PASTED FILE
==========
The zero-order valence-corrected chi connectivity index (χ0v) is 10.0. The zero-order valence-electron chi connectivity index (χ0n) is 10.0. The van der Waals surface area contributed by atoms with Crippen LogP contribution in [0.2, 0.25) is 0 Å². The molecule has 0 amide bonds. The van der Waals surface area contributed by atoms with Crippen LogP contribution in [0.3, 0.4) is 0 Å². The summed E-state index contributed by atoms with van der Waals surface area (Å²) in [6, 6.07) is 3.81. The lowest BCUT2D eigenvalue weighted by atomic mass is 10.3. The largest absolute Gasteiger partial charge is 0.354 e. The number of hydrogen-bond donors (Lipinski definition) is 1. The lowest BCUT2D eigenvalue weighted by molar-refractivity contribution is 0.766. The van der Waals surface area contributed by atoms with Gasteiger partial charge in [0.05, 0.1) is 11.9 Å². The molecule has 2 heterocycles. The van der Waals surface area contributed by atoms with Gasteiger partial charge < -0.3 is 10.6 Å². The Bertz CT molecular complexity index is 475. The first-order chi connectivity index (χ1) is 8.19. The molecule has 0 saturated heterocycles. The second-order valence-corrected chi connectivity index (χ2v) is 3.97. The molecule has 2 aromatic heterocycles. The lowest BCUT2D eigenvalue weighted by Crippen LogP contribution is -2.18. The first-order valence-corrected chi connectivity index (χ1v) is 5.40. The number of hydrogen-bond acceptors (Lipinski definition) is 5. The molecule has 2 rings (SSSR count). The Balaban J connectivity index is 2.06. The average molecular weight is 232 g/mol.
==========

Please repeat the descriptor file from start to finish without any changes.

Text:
The zero-order valence-corrected chi connectivity index (χ0v) is 10.0. The zero-order valence-electron chi connectivity index (χ0n) is 10.0. The van der Waals surface area contributed by atoms with Crippen LogP contribution in [0.2, 0.25) is 0 Å². The molecule has 0 amide bonds. The van der Waals surface area contributed by atoms with Crippen LogP contribution in [0.3, 0.4) is 0 Å². The summed E-state index contributed by atoms with van der Waals surface area (Å²) in [6, 6.07) is 3.81. The lowest BCUT2D eigenvalue weighted by atomic mass is 10.3. The largest absolute Gasteiger partial charge is 0.354 e. The number of hydrogen-bond donors (Lipinski definition) is 1. The lowest BCUT2D eigenvalue weighted by molar-refractivity contribution is 0.766. The van der Waals surface area contributed by atoms with Gasteiger partial charge in [0.05, 0.1) is 11.9 Å². The molecule has 2 heterocycles. The van der Waals surface area contributed by atoms with Gasteiger partial charge < -0.3 is 10.6 Å². The Bertz CT molecular complexity index is 475. The first-order chi connectivity index (χ1) is 8.19. The molecule has 0 saturated heterocycles. The second-order valence-corrected chi connectivity index (χ2v) is 3.97. The molecule has 2 aromatic heterocycles. The lowest BCUT2D eigenvalue weighted by Crippen LogP contribution is -2.18. The first-order valence-corrected chi connectivity index (χ1v) is 5.40. The number of hydrogen-bond acceptors (Lipinski definition) is 5. The molecule has 2 rings (SSSR count). The Balaban J connectivity index is 2.06. The average molecular weight is 232 g/mol.